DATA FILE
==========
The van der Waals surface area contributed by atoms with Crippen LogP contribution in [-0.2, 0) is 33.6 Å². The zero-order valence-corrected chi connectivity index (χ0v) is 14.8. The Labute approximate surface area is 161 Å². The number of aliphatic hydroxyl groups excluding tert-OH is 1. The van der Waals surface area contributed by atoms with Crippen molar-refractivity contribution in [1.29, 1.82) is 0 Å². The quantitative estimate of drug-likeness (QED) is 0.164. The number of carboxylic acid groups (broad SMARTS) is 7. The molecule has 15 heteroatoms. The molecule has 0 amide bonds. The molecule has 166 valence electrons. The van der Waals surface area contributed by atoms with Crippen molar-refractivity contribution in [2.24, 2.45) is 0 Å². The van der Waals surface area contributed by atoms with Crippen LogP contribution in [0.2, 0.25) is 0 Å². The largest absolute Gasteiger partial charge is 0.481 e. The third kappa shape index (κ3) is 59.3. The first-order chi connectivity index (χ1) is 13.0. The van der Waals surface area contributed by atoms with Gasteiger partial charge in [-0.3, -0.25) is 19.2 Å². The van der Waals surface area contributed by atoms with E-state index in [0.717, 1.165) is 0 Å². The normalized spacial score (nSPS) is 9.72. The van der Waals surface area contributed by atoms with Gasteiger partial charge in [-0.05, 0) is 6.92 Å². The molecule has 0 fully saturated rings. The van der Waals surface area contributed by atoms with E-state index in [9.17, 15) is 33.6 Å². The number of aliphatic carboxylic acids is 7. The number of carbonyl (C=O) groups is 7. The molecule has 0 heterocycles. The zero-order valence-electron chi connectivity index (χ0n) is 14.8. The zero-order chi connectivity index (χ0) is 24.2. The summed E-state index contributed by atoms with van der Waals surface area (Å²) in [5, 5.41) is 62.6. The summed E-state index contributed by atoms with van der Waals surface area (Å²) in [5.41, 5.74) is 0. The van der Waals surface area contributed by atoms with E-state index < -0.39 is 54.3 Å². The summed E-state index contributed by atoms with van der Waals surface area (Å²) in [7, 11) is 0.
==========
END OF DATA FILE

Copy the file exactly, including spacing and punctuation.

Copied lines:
The van der Waals surface area contributed by atoms with Crippen LogP contribution in [-0.2, 0) is 33.6 Å². The zero-order valence-corrected chi connectivity index (χ0v) is 14.8. The Labute approximate surface area is 161 Å². The number of aliphatic hydroxyl groups excluding tert-OH is 1. The van der Waals surface area contributed by atoms with Crippen molar-refractivity contribution in [1.29, 1.82) is 0 Å². The quantitative estimate of drug-likeness (QED) is 0.164. The number of carboxylic acid groups (broad SMARTS) is 7. The molecule has 15 heteroatoms. The molecule has 0 amide bonds. The molecule has 166 valence electrons. The van der Waals surface area contributed by atoms with Crippen molar-refractivity contribution in [2.24, 2.45) is 0 Å². The van der Waals surface area contributed by atoms with Crippen LogP contribution in [0.2, 0.25) is 0 Å². The largest absolute Gasteiger partial charge is 0.481 e. The third kappa shape index (κ3) is 59.3. The first-order chi connectivity index (χ1) is 13.0. The van der Waals surface area contributed by atoms with Gasteiger partial charge in [-0.3, -0.25) is 19.2 Å². The van der Waals surface area contributed by atoms with E-state index in [0.717, 1.165) is 0 Å². The normalized spacial score (nSPS) is 9.72. The van der Waals surface area contributed by atoms with Gasteiger partial charge in [-0.05, 0) is 6.92 Å². The molecule has 0 fully saturated rings. The van der Waals surface area contributed by atoms with E-state index in [9.17, 15) is 33.6 Å². The number of aliphatic carboxylic acids is 7. The number of carbonyl (C=O) groups is 7. The molecule has 0 heterocycles. The zero-order valence-electron chi connectivity index (χ0n) is 14.8. The zero-order chi connectivity index (χ0) is 24.2. The summed E-state index contributed by atoms with van der Waals surface area (Å²) in [5, 5.41) is 62.6. The summed E-state index contributed by atoms with van der Waals surface area (Å²) in [5.41, 5.74) is 0. The van der Waals surface area contributed by atoms with E-state index < -0.39 is 54.3 Å². The summed E-state index contributed by atoms with van der Waals surface area (Å²) in [7, 11) is 0.